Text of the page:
Marcel GIMOND (1894-1961). Bust of Anne Desclos,... - Lot 305 - Marie-Saint Germain

Lot 305
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2000 - 2500 EUR
Marcel GIMOND (1894-1961). Bust of Anne Desclos,... - Lot 305 - Marie-Saint Germain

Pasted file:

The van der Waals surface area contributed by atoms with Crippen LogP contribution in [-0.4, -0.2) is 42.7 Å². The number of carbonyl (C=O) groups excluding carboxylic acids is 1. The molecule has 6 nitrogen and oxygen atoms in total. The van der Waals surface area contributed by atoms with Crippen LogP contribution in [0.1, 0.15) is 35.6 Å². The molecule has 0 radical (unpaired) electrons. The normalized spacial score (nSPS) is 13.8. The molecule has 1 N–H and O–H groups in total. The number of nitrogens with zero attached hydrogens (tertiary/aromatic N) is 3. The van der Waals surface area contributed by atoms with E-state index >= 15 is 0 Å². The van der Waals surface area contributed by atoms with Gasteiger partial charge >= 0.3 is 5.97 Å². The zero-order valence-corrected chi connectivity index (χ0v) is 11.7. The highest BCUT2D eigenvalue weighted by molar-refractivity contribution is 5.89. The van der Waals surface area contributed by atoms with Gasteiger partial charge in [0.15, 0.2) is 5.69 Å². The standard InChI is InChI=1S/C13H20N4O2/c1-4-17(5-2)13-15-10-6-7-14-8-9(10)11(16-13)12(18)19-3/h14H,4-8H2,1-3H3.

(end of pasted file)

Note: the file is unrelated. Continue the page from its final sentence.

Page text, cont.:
Marcel GIMOND (1894-1961). Bust of Anne Desclos, known as Dominique Aury. Marcel Gimond is a major figure in French sculpture, according to the appraisal website France Estimations, notably for his statues and busts of artistic and political figures. A specialist in the creation of busts - he produced over 170 throughout his career - Marcel Gimond considered the face as architecture. Marcel Gimond and his wife traveled extensively to museums to discover masterpieces from various ancient civilizations, classical models that inspired him. In 1912, after studying in Lyon, Marcel Gimond joined Louis Prost's modeling workshop at the École des Beaux-Arts de Lyon, graduating in 1917. On June 2, 1917, he married Julie Chorel. This student of modeling at the Beaux-Arts de Lyon is the niece of sculptor Jean Chorel, who was best man at their wedding. He worked with Aristide Maillol until 1920. In Cagnes-sur-mer, he met Auguste Renoir, who encouraged him. In 1920, he joins the Ziniars group and, with them, the Salon du Sud-Est in Lyon. In 1922, he settled in Paris, in Auguste Renoir's former studio, which his son Jean Renoir made available to him. In 1922, he exhibited for the first time at the Salon d'Automne and the Salon des Indépendants, in which he participated regularly until 1928. Since its foundation in 1923, he has also exhibited at the Salon des Tuileries. In 1936, he painted Les Fleurs sur le parvis des droits de l'homme in the Trocadero gardens in Paris. In 1940, Marcel Gimond left Paris to settle in the free zone, in Lyon, then in Aix-en-Provence, where he met up with artist friends; he spent several summers in Saint-Félicien, at the home of the poet Charles Forot. From 1946 to 1960, he directed a studio at the École des Beaux-Arts in Paris. Marcel Gimond is known for his busts of political and artistic figures. He was the official sculptor of French President Vincent Auriol. He was also responsible for two bas-reliefs in the lobby of the newspaper L'Humanité, in tribute to Marcel Cachin and Gabriel Péri. After his death, Lyon painter Roger Forissier, whom he had met in 1957, founded a committee to perpetuate his memory. The Lycée polyvalent in Aubenas, Ardèche, bears his name. The artist mastered the art of sculptural portraiture of women, using a wide variety of techniques (bronze, stoneware, plaster, terracotta).
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